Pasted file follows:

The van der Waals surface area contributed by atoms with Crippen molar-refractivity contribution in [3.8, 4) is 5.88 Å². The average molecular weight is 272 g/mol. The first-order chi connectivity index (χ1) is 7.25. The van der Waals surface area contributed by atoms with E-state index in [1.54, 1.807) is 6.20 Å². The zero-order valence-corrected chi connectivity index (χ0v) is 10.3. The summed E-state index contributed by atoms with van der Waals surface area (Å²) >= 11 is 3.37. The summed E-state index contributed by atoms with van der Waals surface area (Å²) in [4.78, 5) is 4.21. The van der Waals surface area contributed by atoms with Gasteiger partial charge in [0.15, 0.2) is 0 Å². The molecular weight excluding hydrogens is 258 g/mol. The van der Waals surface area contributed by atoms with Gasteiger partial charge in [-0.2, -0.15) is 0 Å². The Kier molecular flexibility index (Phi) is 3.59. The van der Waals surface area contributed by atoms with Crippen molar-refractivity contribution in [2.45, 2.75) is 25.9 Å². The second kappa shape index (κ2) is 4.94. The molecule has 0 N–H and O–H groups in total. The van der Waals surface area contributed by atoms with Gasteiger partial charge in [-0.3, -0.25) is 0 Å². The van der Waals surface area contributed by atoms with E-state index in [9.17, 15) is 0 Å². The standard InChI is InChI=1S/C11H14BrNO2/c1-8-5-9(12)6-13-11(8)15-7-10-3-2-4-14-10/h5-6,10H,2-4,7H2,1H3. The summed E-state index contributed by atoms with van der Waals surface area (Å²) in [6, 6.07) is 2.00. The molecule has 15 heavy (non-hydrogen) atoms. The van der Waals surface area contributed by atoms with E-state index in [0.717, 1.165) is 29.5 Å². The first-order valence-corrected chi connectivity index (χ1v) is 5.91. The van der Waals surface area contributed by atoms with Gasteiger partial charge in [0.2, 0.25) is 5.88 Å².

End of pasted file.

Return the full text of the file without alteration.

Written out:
The van der Waals surface area contributed by atoms with Crippen molar-refractivity contribution in [3.8, 4) is 5.88 Å². The average molecular weight is 272 g/mol. The first-order chi connectivity index (χ1) is 7.25. The van der Waals surface area contributed by atoms with E-state index in [1.54, 1.807) is 6.20 Å². The zero-order valence-corrected chi connectivity index (χ0v) is 10.3. The summed E-state index contributed by atoms with van der Waals surface area (Å²) >= 11 is 3.37. The summed E-state index contributed by atoms with van der Waals surface area (Å²) in [4.78, 5) is 4.21. The van der Waals surface area contributed by atoms with Gasteiger partial charge in [0.15, 0.2) is 0 Å². The molecular weight excluding hydrogens is 258 g/mol. The van der Waals surface area contributed by atoms with Gasteiger partial charge in [-0.2, -0.15) is 0 Å². The Kier molecular flexibility index (Phi) is 3.59. The van der Waals surface area contributed by atoms with Crippen molar-refractivity contribution in [2.45, 2.75) is 25.9 Å². The second kappa shape index (κ2) is 4.94. The molecule has 0 N–H and O–H groups in total. The van der Waals surface area contributed by atoms with Gasteiger partial charge in [-0.3, -0.25) is 0 Å². The van der Waals surface area contributed by atoms with E-state index in [9.17, 15) is 0 Å². The standard InChI is InChI=1S/C11H14BrNO2/c1-8-5-9(12)6-13-11(8)15-7-10-3-2-4-14-10/h5-6,10H,2-4,7H2,1H3. The summed E-state index contributed by atoms with van der Waals surface area (Å²) in [6, 6.07) is 2.00. The molecule has 15 heavy (non-hydrogen) atoms. The van der Waals surface area contributed by atoms with E-state index in [0.717, 1.165) is 29.5 Å². The first-order valence-corrected chi connectivity index (χ1v) is 5.91. The van der Waals surface area contributed by atoms with Gasteiger partial charge in [0.2, 0.25) is 5.88 Å².